Some choice anecdotes on the American Theatre Facebook page today. The question I threw out: "Describe your worst performance." Some of my favorite responses include:
Ruben Carbajal: Played the Milkman in Pinter's The Lover. Had all of three lines. Walked on stage, and forgot my lines. My throat constricted. When I spoke, I sounded like Beaker from the Muppets.
Godfrey Johnson: Got my thumb stuck under a piano chair lid and sat on it full force. Had to continue singing with a throbbing thumb and by the end of the show it was purple. The pain helped me reach notes I didn't know I could sing.
Brenna Freestone: Costume malfunction in 'An Ideal Husband.' My skirt fell off right in the middle of the climactic scene between Mrs. Chevely (myself) and Lord Goring. Priceless.
Richard Green: Oof. I'd been drinking coffee and cold medicine for three days when we had a preview of "Pirates of Penzance." And with 70 college kids at the final dress, as a preview audience, I'd forgotten about my "Major General's" Bozo hair and bald cap, till I came on to do the big patter song, and whipped off my big black Wellington hat-- they exploded...With the laughter and in my weakened state, I just totally blanked on that very famous "Modern Major General" song. My oldest on-stage daughter slowly got me back on track, with very clear clues. God bless her!
Mark Harvey Levine: I was in "Beyond Therapy" and there was a phone onstage -- which they forgot to disconnect from its actual line so it rang during a scene. THEN later in the production I fired a gun which decided to not go off.
Debbie Hubbard: I was Eliza Doolittle in My Fair Lady and really swallowed one of the marbles.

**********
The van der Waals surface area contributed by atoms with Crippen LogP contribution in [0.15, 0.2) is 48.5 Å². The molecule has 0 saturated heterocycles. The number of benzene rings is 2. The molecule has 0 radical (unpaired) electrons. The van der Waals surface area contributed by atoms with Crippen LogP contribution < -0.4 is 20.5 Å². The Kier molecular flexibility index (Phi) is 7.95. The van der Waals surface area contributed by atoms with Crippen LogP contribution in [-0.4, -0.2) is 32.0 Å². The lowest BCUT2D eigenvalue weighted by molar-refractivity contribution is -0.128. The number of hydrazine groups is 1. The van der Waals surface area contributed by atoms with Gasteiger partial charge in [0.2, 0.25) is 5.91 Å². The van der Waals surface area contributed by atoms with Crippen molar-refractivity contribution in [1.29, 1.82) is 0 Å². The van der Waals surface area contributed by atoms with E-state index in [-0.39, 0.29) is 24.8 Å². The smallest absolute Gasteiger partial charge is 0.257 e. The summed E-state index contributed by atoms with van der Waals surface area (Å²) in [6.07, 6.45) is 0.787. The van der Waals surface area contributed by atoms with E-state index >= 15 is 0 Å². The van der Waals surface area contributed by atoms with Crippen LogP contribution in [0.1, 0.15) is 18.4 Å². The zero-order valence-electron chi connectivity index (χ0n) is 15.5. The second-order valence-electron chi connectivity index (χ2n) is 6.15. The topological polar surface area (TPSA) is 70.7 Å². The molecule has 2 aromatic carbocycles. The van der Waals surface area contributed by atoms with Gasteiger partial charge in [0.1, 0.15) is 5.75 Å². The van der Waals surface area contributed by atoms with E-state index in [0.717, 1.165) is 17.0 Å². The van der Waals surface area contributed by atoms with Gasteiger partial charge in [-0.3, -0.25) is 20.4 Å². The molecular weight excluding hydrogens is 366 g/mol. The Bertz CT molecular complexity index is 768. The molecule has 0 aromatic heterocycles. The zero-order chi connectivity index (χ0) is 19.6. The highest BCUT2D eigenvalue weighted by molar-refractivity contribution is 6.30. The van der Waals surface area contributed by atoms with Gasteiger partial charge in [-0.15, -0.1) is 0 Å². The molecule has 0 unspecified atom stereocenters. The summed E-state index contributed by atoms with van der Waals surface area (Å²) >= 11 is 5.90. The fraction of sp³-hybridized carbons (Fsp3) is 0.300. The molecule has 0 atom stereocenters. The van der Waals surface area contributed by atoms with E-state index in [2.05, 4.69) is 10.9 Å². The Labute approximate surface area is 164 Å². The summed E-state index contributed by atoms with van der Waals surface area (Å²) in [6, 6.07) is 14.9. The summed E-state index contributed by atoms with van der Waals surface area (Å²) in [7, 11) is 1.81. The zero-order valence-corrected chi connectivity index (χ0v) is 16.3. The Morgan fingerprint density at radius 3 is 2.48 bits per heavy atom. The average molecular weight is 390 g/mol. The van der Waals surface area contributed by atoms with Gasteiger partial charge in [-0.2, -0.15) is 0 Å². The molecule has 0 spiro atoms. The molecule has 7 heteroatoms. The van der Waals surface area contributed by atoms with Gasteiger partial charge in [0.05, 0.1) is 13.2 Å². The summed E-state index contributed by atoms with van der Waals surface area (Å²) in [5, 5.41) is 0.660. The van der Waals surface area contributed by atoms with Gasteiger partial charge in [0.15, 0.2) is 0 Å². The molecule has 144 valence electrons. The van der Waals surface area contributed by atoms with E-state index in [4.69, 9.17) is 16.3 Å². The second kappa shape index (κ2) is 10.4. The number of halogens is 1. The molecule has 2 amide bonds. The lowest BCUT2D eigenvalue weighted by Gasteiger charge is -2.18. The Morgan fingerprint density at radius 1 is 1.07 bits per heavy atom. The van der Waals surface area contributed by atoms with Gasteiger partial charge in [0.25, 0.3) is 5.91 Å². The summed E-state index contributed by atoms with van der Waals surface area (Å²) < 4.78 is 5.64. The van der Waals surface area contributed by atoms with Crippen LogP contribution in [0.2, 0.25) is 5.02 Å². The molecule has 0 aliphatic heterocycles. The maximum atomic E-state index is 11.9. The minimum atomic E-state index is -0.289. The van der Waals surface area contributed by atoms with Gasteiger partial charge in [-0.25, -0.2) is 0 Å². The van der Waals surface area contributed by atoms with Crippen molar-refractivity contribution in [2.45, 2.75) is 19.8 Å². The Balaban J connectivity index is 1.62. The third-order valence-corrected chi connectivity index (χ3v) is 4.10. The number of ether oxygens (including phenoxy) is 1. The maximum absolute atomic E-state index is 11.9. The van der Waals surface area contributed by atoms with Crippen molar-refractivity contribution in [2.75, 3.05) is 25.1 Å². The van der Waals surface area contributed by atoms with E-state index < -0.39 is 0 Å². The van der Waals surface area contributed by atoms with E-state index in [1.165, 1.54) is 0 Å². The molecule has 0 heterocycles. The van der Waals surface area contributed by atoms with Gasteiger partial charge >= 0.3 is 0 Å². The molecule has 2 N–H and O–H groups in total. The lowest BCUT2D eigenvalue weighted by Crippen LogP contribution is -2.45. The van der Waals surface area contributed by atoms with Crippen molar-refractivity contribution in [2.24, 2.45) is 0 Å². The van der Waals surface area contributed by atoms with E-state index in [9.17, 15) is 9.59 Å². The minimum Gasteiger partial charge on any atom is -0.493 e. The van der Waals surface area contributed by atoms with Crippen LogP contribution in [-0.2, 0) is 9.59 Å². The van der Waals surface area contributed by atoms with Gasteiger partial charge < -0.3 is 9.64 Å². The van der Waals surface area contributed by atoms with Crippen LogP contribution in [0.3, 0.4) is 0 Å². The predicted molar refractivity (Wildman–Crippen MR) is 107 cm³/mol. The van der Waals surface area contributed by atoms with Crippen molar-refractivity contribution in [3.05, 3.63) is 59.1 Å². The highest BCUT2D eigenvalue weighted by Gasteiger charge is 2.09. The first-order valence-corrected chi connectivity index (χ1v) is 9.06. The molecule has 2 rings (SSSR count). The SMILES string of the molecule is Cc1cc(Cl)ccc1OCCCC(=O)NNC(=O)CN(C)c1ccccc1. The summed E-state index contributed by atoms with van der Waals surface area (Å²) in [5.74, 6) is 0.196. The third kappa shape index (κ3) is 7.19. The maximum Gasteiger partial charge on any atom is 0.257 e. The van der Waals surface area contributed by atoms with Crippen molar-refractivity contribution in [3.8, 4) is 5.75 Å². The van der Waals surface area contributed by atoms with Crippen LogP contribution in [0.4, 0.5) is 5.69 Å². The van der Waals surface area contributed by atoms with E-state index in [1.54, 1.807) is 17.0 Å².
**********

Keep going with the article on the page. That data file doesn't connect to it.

Shawn Macdonald: Stepping in for a sick actor in a production of the Scottish play. He played old Seward. I was Banquo and was dead by the time he appeared so it had to be me apparently. I had taped his lines to the back of my shield. After some very lame old man acting, the tape started to lose its stickiness under the heat of the lights and one by one the pages fell off the shield. The part of the set I was on was a 30 foot high rock structure, and the pages fluttered and spiralled down beautifully. It was a high school matinee. I can still hear the laughter.
Hester Kamin: Touring musical production of Robin Hood. Running onstage after a zipper broke as I was doing a costume change, catching my sleeve on a tree branch, and causing a domino effect that resulted in the entire set crashing down around me.
Jeff Miller: Playing Teddy in Arsenic and Old Lace at The Encore Theatre in Houston. World Series was on, TV was in the dressing room backstage. During the 10-minute break when I was supposed to change into my "digging the Panama Canal" clothes, got caught up in the game, forgot to change costumes, and did the next scene (digging graves) in a 3-piece suit.
Chairman Barnes: Two nights before opening our Richard III stormed out on our director quitting the show. The following day he returned to apologize and continue with the show only to be rebuffed by the director. The director, being posessed of no small ego and having played the role years earlier, insisted on taking over the part. (After all, the show MUST go on!) After one disastrous rehearsal we opened Richard III with a prompter on book for him off stage left. The director had to abandon all blocking and clung feverishly to the stage left curtain and paused between every line to glance off stage for a prompt. At intermission the cast insisted that we not perform the second half. The audience was issued both an apology and a refund. As we were already running Henry V to run in rep with R III and many cast members had already committed to start rehearsals on other shows anticipating that Richard would already be "on its feet", there was no way we could fit in more rehearsal to make it presentable. We had no choice but to cancel the RIII run and fill the dates with Henry V.
Mark Gordon: If you are ever stuck onstage in Shakespeare, just say: "But more of this anon in my chamber." And exit stage left. Works every time.